Robin Marantz Henig

Robin Marantz Henig

Adjunct Faculty

Robin Marantz Henig, who teaches the Reporting 1 workshop and the summer class in journalism ethics, has written scores of magazine and newspaper articles and nine books, most recently Twentysomething: Why Do Young Adults Seem Stuck? (co-authored with her daughter Samantha Henig). Her previous book, Pandora’s Baby: How the First Test Tube Babies Sparked the Reproductive Revolution, was named Book of the Year by the American Society of Journalists and Authors, and won the Science in Society Award of the National Association of Science Writers. Robin’s articles have appeared regularly in The New York Times Magazine, where she is a Contributing Writer, as well as in National Geographic, Scientific American, Smithsonian, and just about every woman’s magazine in the grocery store. She writes book reviews and opinion pieces for The New York Times, The Washington Post, and BookForum, and writes about grandparenthood for The Atlantic website. From 1997 to 2002 she was a member of the board of contributors of USA Today. She served for ten years on the board of directors of the National Association of Science Writers, was its president in 2014-2016, and was co-editor of its Field Guide for Science Writers.

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Melinda Moyer

Melinda Wenner Moyer

Adjunct Faculty | SHERP 2006

Melinda Wenner Moyer is a contributing editor at Scientific American magazine and a regular contributor to the New York Times, Washington Post, and a number of other national publications.

She was the recipient of the 2019 Bricker Award for Science Writing in Medicine. One of her pieces for Scientific American was a finalist for a National Magazine Award, and another is featured in The Best American Science and Nature Writing 2020. Her work has also received first place awards in the Awards for Excellence in Health Care Reporting and the American Society of Journalists and Authors’ Annual Writing Awards. She was a 2018 Alicia Patterson Fellow.

Her first book, How To Raise Kids Who Aren’t Assholes, will be published in July 2021 by Putnam Books, an imprint of Penguin Random House.

She received an MA in Science, Health & Environmental Reporting from NYU in 2006.

Ivan Oransky, MD

Ivan Oransky, MD

Distinguished Journalist in Residence

Ivan Oransky, MD, Distinguished Writer In Residence, has taught medical reporting in the Science, Health, and Environmental Reporting Program since 2002. He is editor in chief of The Transmitter and co-founder of Retraction Watch, a site that reports on scientific integrity, fraud, and other issues. The site’s work has been cited by news outlets including The New York Times, Wall Street Journal, and The Washington Post, and in 2020 it was named one of NewsGuard’s “Unsung Heroes” who “are models in producing content that is truthful, compelling, credible, and transparent.”

Ivan previously was vice president of editorial at Medscape, global editorial director of MedPage Today, executive editor of Reuters Health, and held editorial positions at Scientific American and The Scientist. A 2012 TEDMED speaker, he is the recipient of the 2015 John P. McGovern Medal for excellence in biomedical communication from the American Medical Writers Association, and in 2017 was awarded an honorary doctorate in civil laws from The University of the South (Sewanee). Ivan has also taught at the City University of New York Graduate School of Journalism and has written for publications from Nature to the New York Times. From 2017-2021, he served as president of the Association of Health Care Journalists.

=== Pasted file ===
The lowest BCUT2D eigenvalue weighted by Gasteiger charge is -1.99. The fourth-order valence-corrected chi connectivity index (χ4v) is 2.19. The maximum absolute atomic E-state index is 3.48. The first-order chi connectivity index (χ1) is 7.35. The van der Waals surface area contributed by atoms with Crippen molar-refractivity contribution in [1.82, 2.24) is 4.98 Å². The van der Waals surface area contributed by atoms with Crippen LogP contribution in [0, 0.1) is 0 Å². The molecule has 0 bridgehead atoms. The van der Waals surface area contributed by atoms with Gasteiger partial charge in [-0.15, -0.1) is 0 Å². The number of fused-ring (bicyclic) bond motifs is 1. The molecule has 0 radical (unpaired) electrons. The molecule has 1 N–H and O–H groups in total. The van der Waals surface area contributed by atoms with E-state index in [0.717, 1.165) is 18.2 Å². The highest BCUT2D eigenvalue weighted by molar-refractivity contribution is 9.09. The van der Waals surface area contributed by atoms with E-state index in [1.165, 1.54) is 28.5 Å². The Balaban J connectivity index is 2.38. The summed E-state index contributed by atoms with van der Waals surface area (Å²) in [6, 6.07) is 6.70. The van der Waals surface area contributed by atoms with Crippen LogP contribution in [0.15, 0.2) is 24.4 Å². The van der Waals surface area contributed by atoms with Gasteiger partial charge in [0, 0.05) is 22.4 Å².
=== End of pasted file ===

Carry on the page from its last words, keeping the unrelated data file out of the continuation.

John Rennie

John Rennie

Adjunct Faculty

John Rennie teaches Science Writing in the Science, Health and Environmental Reporting Program. Currently a deputy editor of Quanta Magazine, he served as editor in chief of Scientific American for almost 15 years and has been a member of its Board of Editors since 1989. In recent years, Rennie has also served as editorial director of McGraw-Hill Education’s online science reference AccessScience and has hosted the television series Hacking the Planet on The Weather Channel. He has also blogged at The Gleaming Retort for PLOS blogs and lectured widely about science topics, especially the life sciences, technology and ethical and cultural challenges of new discoveries. During his tenure at Scientific American, Rennie oversaw the modernization and expansion of that venerable magazine franchise to include new titles such as Scientific American Mind and assorted digital media. He edited the National Magazine Award-winning single-topic issues “What You Need to Know about Cancer” (Sept. 1996) and “A Matter of Time” (Sept. 2002). The Potomac Institute for Policy Studies honored him with its 2003 Navigator Award for distinguished service in support of national science and technology policy. He was also a recipient of the 2000 Sagan Award for Public Understanding of Science from the Council of Scientific Society Presidents.

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Charles Seife

Charles Seife

Professor | Director, Arthur L. Carter Journalism Institute

Before joining the Department of Journalism, Charles Seife was writer for Science magazine -specializing in physics and mathematics- and had been a U.S. correspondent for New Scientist. He holds an A.B. in mathematics from Princeton University, an M.S. in mathematics from Yale University, and an M.S. in journalism from Columbia University. His research interests include science and mathematics journalism.

Seife’s freelance work has appeared in The Economist, Scientific American, The Philadelphia Inquirer, The Washington Post, The New York Times and other publications. He is also the author of Zero: The Biography of a Dangerous Idea (2000), which won the 2000 PEN/Martha Albrand Award for First Nonfiction, as well as Alpha & Omega: The Search for the Beginning and End of the Universe (2003), Decoding the Universe: How the New Science of Information is Explaining Everything in the Cosmos, From Our Brains to Black Holes (2005), Sun in a Bottle: The Strange History of Fusion and the Science of Wishful Thinking (2008), and the forthcoming Proofiness: The Dark Arts of Mathematical Deception (2010).



Recent awards and fellowships won by graduates, students and faculty:


Recent Published Work

Like all good journalism, the work of our students, faculty, and alumni speaks for itself. Here’s a sampling of recently published stories: